Volkswagen Group (NASDAQOTH:VWAGY) is expected to get a new CEO on Friday. Reports from Europe on Thursday suggest that Matthias Mueller, currently head of the Porsche brand, will likely get the nod to take over the top job at the giant German automaker.
Mueller -- or whoever is selected -- will take over the role vacated on Wednesday by longtime VW executive Martin Winterkorn, who was the first casualty of an emissions-cheating scandal that has cut VW's market cap by a third, and made the automaker the focus of investigations by governments all over the world. But he's likely to have a lot of company in the unemployment line soon.
A slew of firings as the accusations and lawsuits begin
Reuters reported on Thursday that Volkswagen's supervisory board will likely fire several top executives when it meets on Friday. Those at risk, according to the report, are Michael Horn, VW's top executive in the United States, and Ulrich Hackenberg and Wolfgang Hatz, the research and development chiefs of the Audi and Porsche brands, respectively.
Hackenberg and Hatz are both engineers, and both had held senior posts in VW's engine-development unit before being promoted into their current roles. Heinz-Jakob Neusser, the development chief for the VW brand, may also be fired, the report said.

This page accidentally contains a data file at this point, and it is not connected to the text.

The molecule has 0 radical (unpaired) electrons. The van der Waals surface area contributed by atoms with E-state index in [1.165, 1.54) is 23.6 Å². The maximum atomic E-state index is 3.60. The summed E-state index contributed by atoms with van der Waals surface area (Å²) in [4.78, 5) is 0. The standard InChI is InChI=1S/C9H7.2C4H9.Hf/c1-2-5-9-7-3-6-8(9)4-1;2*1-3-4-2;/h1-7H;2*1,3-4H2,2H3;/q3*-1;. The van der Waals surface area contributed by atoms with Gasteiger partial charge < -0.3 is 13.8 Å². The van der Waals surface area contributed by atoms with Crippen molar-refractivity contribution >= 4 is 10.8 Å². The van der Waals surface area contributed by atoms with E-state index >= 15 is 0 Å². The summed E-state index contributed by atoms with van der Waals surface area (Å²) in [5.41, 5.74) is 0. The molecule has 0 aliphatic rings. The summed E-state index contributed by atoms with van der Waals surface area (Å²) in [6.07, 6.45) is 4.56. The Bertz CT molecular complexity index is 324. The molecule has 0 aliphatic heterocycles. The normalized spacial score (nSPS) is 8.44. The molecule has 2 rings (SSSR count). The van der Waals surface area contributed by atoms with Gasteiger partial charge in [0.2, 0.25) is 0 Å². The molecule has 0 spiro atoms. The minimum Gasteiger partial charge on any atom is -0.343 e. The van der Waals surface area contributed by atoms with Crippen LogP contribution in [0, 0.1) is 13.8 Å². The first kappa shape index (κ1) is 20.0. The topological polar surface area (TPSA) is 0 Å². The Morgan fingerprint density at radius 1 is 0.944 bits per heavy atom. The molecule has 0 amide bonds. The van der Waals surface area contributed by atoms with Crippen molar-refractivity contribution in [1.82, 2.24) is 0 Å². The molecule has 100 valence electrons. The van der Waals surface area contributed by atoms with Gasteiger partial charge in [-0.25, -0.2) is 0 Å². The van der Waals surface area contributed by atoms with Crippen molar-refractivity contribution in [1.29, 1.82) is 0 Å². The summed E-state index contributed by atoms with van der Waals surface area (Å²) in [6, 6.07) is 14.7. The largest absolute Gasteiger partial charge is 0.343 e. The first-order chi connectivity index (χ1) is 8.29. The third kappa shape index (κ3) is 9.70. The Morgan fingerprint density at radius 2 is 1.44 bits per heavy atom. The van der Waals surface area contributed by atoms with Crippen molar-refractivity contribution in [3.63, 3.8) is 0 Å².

Their successors, and VW's new CEO, will have an enormous job in front of them.
The repercussions of this scandal continued to grow on Thursday. Government regulators in a rapidly growing list of countries are opening investigations -- India and Japan joined the list on Thursday -- and criminal investigations are underway in the U.S.
Government officials aren't the only ones seeking redress from VW. Several class-action suits on behalf of outraged owners have already been filed in the United States, seeking compensation for lost resale value, and VW's false claims about its "clean diesel" technology. VW's U.S. dealers might soon join them.
VW's U.S. dealers may be gearing up to sue, too
The dealers are upset because they're suddenly stuck with a whole lot of cars they can't sell. The Environmental Protection Agency has refused to certify VW's diesel models for sale in the U.S. until it comes up with a fix for the software that allows the cars to pass emissions tests while producing illegally dirty exhaust in real-world driving.
That affects a lot of cars currently sitting on dealer lots. Until last week, diesels represented between 20% and 25% of VW's U.S. sales in any given month.
That means that VW's U.S. dealers are stuck with a lot of cars they can't sell -- many of which were financed. VW is offering the dealers financial assistance in an effort to tide them over, but many dealers say it isn't enough, according to a report in Automotive News. Those dealers are considering legal action.
It's still hard to even guess the cost of this mess
If you read the above, and thought it was a bit overwhelming, you're right. That's why it's still hard to even guess how much this mess is going to end up costing Volkswagen.
The company said on Tuesday that it would take a 6.5 billion euro ($7.3 billion) charge in the third quarter to repair the 11 million affected cars, and deal with the repercussions of the scandal. It's a huge sum, but it's looking more and more likely that it won't be enough.